My day job brought me to the Georgia Aquarium, where Stephen Arthur, Head of U.S. Financial Services for Google, shared how his company tackles “the world’s biggest challenges.”
His presentation was for healthcare technology professionals, and I couldn’t help but see it through a gospel lens.
Two key principles stood out. They were not profound, but I found them extremely insightful.
I’ll share one this week, and another next week.
Pursuing Perfection is Perilous
The first is the idea that aiming for perfection can actually lower the quality of what I do.
Arthur shared an unbelievable story, first told by David Bayles and Ted Orland in their book Art & Fear: Observations on the Perils (and Rewards) of Artmaking. I contacted the authors of that book, who both confirmed for me that the account they shared was indeed from an actual experiment and a real outcome. The story went something like this.
An art teacher began his first day of class dividing his students into two groups.
To the first group, he announced that their final grade would be based on the quantity of the body of work they produced during the class. As long as they created enough pieces, they would make an A in the class.
Aiming for perfection can actually lower the quality of what I do.
To the second group, he explained that their final grade would be determined by the quality of their work. A perfect grade was possible even by creating only one piece, as long as that piece was perfect.
The first group produced voluminous piles and stacks of art, while the second group studied, planned, and theorized over how to create their ultimate masterpiece.
And the highest quality pieces came from the group focused on producing the most, not the best, art.
Those who concentrated on theory didn’t make many mistakes, so they didn’t learn from their experience. Only those who did the work – and lots of it – were able to improve.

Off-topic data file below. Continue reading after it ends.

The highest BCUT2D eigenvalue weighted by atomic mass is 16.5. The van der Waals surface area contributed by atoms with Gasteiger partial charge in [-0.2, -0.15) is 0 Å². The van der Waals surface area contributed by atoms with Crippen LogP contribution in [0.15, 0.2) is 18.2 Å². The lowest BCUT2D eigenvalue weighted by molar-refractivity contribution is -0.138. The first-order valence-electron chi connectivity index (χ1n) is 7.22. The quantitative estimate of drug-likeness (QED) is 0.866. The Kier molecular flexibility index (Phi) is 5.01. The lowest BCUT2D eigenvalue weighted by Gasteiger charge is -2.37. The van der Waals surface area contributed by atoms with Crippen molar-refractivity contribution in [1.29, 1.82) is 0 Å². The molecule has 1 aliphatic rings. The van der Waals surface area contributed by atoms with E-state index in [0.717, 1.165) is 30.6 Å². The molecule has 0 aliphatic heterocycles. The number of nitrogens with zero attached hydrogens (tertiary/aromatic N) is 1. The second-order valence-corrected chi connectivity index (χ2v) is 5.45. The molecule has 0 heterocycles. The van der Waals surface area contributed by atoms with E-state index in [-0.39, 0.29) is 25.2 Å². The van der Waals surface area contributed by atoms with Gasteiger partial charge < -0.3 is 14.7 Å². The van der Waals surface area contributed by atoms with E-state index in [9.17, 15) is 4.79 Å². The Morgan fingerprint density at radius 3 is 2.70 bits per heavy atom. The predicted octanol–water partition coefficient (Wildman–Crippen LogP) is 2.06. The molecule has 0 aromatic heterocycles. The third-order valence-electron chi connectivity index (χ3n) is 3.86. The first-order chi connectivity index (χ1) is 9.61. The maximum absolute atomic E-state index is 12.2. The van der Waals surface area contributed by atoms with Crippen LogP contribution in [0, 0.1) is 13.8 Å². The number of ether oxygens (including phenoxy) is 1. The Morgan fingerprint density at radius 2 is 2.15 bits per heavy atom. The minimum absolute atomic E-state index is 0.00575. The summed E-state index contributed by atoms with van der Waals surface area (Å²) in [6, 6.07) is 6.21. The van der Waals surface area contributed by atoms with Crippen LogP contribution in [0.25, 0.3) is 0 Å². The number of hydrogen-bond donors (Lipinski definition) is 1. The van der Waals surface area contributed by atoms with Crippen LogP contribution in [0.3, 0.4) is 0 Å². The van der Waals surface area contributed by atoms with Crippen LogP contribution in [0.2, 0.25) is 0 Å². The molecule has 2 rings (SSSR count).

And Just How Is This Gospel-Related?
I wrote a couple of weeks ago about the challenges I’ve faced being an active, vocal witness to my neighbors. I shared how creating a habit of “flossing one tooth” helped me begin (again, and slowly) a journey toward regularly sharing with others the good news of salvation through Christ.
Until I started flossing one tooth, I had been paralyzed. The fear of not knowing what to say, of not having answers, of failing to deliver the perfect presentation – all of these limitations told me that I wasn’t done preparing. My one, single masterpiece presentation still needed work.
I wasn’t perfect. So I couldn’t start. I feared failure.
And when divine opportunities did present themselves, my responses had been – unsurprisingly – well, less than stellar.
It was that very pursuit of perfection that lowered the quality of my conversations.
What’s Different Now?
A weekly pattern of visiting neighbors has become my new focus on quantity. After only a few actual conversations, I’ve already noticed certain rough edges in the way that I speak or stand or present the message. And I’ve already been able to improve in those areas.
Has anyone come to Christ yet as a direct result of my efforts? I doubt it. (Though it’s possible someone may have read the tract in the packet I handed them.)
But I’m absolutely certain my waiting “until my delivery was perfect” didn’t have any potential impact for Christ.
My New Pursuit
No longer am I waiting for a perfect speech, a water-tight delivery, an answer to every objection.
Perfection is no longer my goal.
Have you been constantly delaying action because you need to get better first? Are you still analyzing your technique, afraid to make a move?
You’ll improve best by doing.